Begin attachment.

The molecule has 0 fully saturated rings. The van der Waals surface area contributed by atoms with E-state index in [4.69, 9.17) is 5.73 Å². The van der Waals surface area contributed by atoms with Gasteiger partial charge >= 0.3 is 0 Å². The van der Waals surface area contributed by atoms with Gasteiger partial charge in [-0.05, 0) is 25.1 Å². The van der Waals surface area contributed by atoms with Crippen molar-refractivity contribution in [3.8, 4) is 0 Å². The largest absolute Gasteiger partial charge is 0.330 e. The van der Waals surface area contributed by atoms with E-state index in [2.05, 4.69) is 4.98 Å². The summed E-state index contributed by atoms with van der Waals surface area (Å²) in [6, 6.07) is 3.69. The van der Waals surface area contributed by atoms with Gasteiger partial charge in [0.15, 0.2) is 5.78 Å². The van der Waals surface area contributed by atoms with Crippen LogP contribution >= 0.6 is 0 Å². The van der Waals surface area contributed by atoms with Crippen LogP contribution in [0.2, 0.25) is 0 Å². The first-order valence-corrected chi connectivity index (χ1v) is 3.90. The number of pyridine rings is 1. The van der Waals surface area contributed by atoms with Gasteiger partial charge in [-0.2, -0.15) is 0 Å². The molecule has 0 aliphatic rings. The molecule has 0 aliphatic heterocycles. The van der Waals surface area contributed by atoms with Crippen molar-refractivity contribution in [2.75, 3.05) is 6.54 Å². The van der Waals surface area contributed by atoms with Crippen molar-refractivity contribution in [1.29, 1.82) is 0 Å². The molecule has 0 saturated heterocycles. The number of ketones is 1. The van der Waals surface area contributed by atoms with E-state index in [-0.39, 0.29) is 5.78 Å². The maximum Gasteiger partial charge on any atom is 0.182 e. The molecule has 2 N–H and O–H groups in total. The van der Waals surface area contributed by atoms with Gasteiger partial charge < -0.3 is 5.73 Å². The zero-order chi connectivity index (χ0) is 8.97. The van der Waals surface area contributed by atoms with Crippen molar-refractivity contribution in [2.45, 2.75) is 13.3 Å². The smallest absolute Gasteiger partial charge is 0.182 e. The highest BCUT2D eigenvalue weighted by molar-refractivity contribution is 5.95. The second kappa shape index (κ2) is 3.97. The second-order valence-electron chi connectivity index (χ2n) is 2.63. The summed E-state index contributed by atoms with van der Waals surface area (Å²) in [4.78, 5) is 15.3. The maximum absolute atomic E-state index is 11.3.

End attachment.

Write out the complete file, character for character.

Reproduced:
The molecule has 0 fully saturated rings. The van der Waals surface area contributed by atoms with E-state index in [4.69, 9.17) is 5.73 Å². The van der Waals surface area contributed by atoms with Gasteiger partial charge >= 0.3 is 0 Å². The van der Waals surface area contributed by atoms with Gasteiger partial charge in [-0.05, 0) is 25.1 Å². The van der Waals surface area contributed by atoms with Crippen molar-refractivity contribution in [3.8, 4) is 0 Å². The largest absolute Gasteiger partial charge is 0.330 e. The van der Waals surface area contributed by atoms with E-state index in [2.05, 4.69) is 4.98 Å². The summed E-state index contributed by atoms with van der Waals surface area (Å²) in [6, 6.07) is 3.69. The van der Waals surface area contributed by atoms with Gasteiger partial charge in [0.15, 0.2) is 5.78 Å². The van der Waals surface area contributed by atoms with Crippen LogP contribution >= 0.6 is 0 Å². The van der Waals surface area contributed by atoms with Crippen LogP contribution in [0.2, 0.25) is 0 Å². The first-order valence-corrected chi connectivity index (χ1v) is 3.90. The number of pyridine rings is 1. The van der Waals surface area contributed by atoms with Gasteiger partial charge in [-0.2, -0.15) is 0 Å². The molecule has 0 aliphatic rings. The molecule has 0 aliphatic heterocycles. The van der Waals surface area contributed by atoms with Crippen molar-refractivity contribution in [2.75, 3.05) is 6.54 Å². The van der Waals surface area contributed by atoms with Crippen molar-refractivity contribution in [1.29, 1.82) is 0 Å². The molecule has 0 saturated heterocycles. The number of ketones is 1. The van der Waals surface area contributed by atoms with E-state index in [-0.39, 0.29) is 5.78 Å². The maximum Gasteiger partial charge on any atom is 0.182 e. The molecule has 2 N–H and O–H groups in total. The van der Waals surface area contributed by atoms with Gasteiger partial charge < -0.3 is 5.73 Å². The zero-order chi connectivity index (χ0) is 8.97. The van der Waals surface area contributed by atoms with Crippen molar-refractivity contribution in [2.45, 2.75) is 13.3 Å². The smallest absolute Gasteiger partial charge is 0.182 e. The highest BCUT2D eigenvalue weighted by molar-refractivity contribution is 5.95. The second kappa shape index (κ2) is 3.97. The second-order valence-electron chi connectivity index (χ2n) is 2.63. The summed E-state index contributed by atoms with van der Waals surface area (Å²) in [4.78, 5) is 15.3. The maximum absolute atomic E-state index is 11.3.